Football: Italy won at Wembley through a resolute act of will and technical superiority

Tension can stunt a footballer, but evidence argues powerfully that experienced internationals are fully grown. To make the level at all, they first survive other tests of their skill and endurance. As they rise, pressure rises with them.

Pressure plays on them, but, in the imprecision of human behaviour, one can never anticipate how. Bobby Moore performed at his best when most was at issue. "The best defender I've ever played against," Pele said of him. Moore's attention often diffused over a long club season. Important games refocused it.

Manchester United's defeat of Juventus last week in the Champions' League resulted, in the main, from the sustained intensity of their teamwork. Much less was required to easily overcome Crystal Palace in a Premier League game at Old Trafford three days later. "You couldn't help feeling that some of the United players were bored," a Palace supporter said.

Put the fact of interrupted rhythm to coaches and they nod, curiously restrained. "I couldn't believe it," one recently said when referring to the sudden, mystifying collapse of a star player's form. "Our best man one week, our worst the the next. It can happen."

As Glenn Hoddle has grown to know, international football is a world apart, with its own set of imponderables. No matter how close the England coach's scrutiny, he cannot be sure that the men chosen to start against Italy on Saturday will be at their best mentally. A player can look great in rehearsals, but on the night he gives a poor performance.

The most successful of Hoddle's predecessors, Alf Ramsey, used to explain his position this way: "It's mostly about selection, not asking players to perform tasks that make them uncomfortable." Ramsey's great rival, Helmut Schon of West Germany, said: "You don't cling to outstanding players, they cling to you because of their intelligence and willingness to work for the team."

Hoddle was understandably encouraged by England's successful effort in the Tournoi de France, but a view held here is that too much was read into a victory over Italy that figures prominently in assessments of this week's proceedings.

A traditional feature of England's national team is to play flat out whatever the circumstances, their commitment as complete in friendly matches as World Cup ties. An impression gained from watching last summer's encounter on television was that England took it more seriously than their opponents.

In their dogged refusal to accept this, some pundits are as perilously placed as horse players blind to evidence of deliberate idleness in running.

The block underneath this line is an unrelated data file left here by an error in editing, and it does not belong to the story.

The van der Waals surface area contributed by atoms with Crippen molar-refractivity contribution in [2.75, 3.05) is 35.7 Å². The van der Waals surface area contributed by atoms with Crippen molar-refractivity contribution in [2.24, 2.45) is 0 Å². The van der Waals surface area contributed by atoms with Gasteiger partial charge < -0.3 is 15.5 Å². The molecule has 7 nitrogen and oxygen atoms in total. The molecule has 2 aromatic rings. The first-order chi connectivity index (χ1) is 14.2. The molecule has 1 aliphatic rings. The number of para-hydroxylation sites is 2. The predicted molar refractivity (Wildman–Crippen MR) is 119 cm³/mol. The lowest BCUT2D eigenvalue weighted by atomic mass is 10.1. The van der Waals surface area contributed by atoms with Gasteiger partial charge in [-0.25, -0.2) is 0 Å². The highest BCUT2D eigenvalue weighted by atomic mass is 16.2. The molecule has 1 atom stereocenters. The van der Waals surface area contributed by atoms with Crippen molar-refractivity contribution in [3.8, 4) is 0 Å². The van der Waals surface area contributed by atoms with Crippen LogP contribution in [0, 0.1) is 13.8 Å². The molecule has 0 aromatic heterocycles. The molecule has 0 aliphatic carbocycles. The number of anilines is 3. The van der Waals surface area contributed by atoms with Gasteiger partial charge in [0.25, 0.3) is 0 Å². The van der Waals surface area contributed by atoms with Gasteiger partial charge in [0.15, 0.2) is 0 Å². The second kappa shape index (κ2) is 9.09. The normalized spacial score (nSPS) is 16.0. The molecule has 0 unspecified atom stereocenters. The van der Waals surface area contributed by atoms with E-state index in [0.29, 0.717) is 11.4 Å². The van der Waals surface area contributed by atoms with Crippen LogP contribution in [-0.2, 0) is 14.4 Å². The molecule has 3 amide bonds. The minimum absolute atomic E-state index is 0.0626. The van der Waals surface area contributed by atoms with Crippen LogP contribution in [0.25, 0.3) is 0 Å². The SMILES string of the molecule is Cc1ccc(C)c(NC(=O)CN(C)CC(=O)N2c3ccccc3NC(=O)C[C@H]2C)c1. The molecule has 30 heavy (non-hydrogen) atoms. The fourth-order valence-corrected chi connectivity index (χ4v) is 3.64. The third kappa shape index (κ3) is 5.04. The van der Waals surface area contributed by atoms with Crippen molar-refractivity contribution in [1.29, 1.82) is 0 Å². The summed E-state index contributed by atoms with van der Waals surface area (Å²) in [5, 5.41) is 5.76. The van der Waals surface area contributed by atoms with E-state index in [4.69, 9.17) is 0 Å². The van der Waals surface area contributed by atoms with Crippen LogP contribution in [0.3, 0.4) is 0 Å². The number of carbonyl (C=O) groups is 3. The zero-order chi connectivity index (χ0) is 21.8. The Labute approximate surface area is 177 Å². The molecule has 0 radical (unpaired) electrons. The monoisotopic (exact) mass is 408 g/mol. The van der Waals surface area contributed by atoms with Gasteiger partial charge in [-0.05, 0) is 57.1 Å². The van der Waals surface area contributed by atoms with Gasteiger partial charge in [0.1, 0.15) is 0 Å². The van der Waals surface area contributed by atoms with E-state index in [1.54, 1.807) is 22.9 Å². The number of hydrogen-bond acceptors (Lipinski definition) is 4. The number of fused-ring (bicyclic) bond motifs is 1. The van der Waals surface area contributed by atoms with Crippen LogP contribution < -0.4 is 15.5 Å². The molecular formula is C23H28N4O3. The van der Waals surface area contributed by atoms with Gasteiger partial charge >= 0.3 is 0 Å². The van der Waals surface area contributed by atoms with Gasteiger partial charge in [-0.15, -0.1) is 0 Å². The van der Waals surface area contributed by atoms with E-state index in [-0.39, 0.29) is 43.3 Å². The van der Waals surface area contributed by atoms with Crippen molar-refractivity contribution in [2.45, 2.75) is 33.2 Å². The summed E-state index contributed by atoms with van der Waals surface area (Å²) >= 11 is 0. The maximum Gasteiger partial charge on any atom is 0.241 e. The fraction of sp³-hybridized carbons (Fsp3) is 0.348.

Does the recent history of English football tell us anything more important than that Italy, through a resolute act of will and technical superiority, held their ground to win at Wembley? I don't think so.

Even with such notables as Franz Beckenbauer and Gunther Netzer in the team, West Germany gave themselves little chance of holding England at Wembley when attempting to qualify for the 1972 European Championship finals. "Even though we'd defeated them in the 1970 World Cup everything seemed against us," Beckenbauer said. "We were nervous in the dressing- room because England had many fine players and appeared very confident, but the breaks went our way and we surprised a lot of people including many of our supporters by winning 3-1."

No great significance should be attached to the fact that it is 36 years since England last succeeded on Italian soil, although Hoddle will welcome a repeat of the good fortune evident in reports of the 3-2 victory on 24 May 1961.

Doubtless people find it encouraging when somebody in Hoddle's position speaks about sending a team out to play positively but a pretty safe bet is that England, with the advantage of two options, will sensibly seek to establish a balance.

And while it is important today for a football coach to be well schooled in strategy and tactics, nothing matters more than individual ability. There has been enough evidence lately to suggest that English football has made technical advances. Enough to achieve victory in Rome? I doubt it.

News
people
Life and Style
healthMovember isn't about a moustache trend, it saves lives
News
people
Life and Style
food + drinkFrom Mediterranean Tomato Tart to Raw Caramel Peanut Pie
PROMOTED VIDEO
Have you tried new the Independent Digital Edition apps?
Arts and Entertainment
Armstrong, left, and Bain's writing credits include Peep Show, Fresh Meat, and The Old Guys
TVThe pair have presented their view of 21st-century foibles in shows such as Peep Show and Fresh Meat
Arts and Entertainment
Keys to success: Andrew and Julian Lloyd Webber
arts + entsMrs Bach had too many kids to write the great man's music, says Julian Lloyd Webber
Arts and Entertainment
Hand out press photograph/film still from the movie Mad Max Fury Road (Downloaded from the Warner Bro's media site/Jasin Boland/© 2014 Warner Bros. Entertainment Inc.)